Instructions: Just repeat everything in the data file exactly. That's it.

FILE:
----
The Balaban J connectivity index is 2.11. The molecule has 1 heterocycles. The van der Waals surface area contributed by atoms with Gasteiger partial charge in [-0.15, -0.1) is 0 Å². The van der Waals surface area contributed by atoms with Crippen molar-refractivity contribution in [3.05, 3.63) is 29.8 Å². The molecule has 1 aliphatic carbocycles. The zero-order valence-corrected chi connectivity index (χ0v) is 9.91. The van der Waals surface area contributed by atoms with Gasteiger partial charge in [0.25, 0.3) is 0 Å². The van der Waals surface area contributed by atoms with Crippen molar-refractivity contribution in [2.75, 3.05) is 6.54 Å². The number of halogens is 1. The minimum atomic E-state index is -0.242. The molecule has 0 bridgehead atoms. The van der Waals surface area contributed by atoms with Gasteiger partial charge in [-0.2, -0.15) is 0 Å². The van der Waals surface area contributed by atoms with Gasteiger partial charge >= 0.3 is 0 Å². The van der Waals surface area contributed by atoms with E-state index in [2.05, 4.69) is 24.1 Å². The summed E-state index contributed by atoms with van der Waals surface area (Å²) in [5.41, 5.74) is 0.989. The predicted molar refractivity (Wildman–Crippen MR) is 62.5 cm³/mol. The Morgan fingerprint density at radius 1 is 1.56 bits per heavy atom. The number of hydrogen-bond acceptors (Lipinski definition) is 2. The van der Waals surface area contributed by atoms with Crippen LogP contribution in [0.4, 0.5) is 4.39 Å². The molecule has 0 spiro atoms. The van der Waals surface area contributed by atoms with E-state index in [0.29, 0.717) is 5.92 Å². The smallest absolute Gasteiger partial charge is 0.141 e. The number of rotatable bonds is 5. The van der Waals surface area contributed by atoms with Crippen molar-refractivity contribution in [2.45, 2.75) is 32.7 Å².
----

The Balaban J connectivity index is 2.11. The molecule has 1 heterocycles. The van der Waals surface area contributed by atoms with Gasteiger partial charge in [-0.15, -0.1) is 0 Å². The van der Waals surface area contributed by atoms with Crippen molar-refractivity contribution in [3.05, 3.63) is 29.8 Å². The molecule has 1 aliphatic carbocycles. The zero-order valence-corrected chi connectivity index (χ0v) is 9.91. The van der Waals surface area contributed by atoms with Gasteiger partial charge in [0.25, 0.3) is 0 Å². The van der Waals surface area contributed by atoms with Crippen molar-refractivity contribution in [2.75, 3.05) is 6.54 Å². The number of halogens is 1. The minimum atomic E-state index is -0.242. The molecule has 0 bridgehead atoms. The van der Waals surface area contributed by atoms with Gasteiger partial charge in [-0.2, -0.15) is 0 Å². The van der Waals surface area contributed by atoms with Gasteiger partial charge >= 0.3 is 0 Å². The van der Waals surface area contributed by atoms with E-state index in [2.05, 4.69) is 24.1 Å². The summed E-state index contributed by atoms with van der Waals surface area (Å²) in [5.41, 5.74) is 0.989. The predicted molar refractivity (Wildman–Crippen MR) is 62.5 cm³/mol. The Morgan fingerprint density at radius 1 is 1.56 bits per heavy atom. The number of hydrogen-bond acceptors (Lipinski definition) is 2. The van der Waals surface area contributed by atoms with Crippen LogP contribution in [0.4, 0.5) is 4.39 Å². The molecule has 0 spiro atoms. The van der Waals surface area contributed by atoms with E-state index in [0.29, 0.717) is 5.92 Å². The smallest absolute Gasteiger partial charge is 0.141 e. The number of rotatable bonds is 5. The van der Waals surface area contributed by atoms with Crippen molar-refractivity contribution in [2.45, 2.75) is 32.7 Å².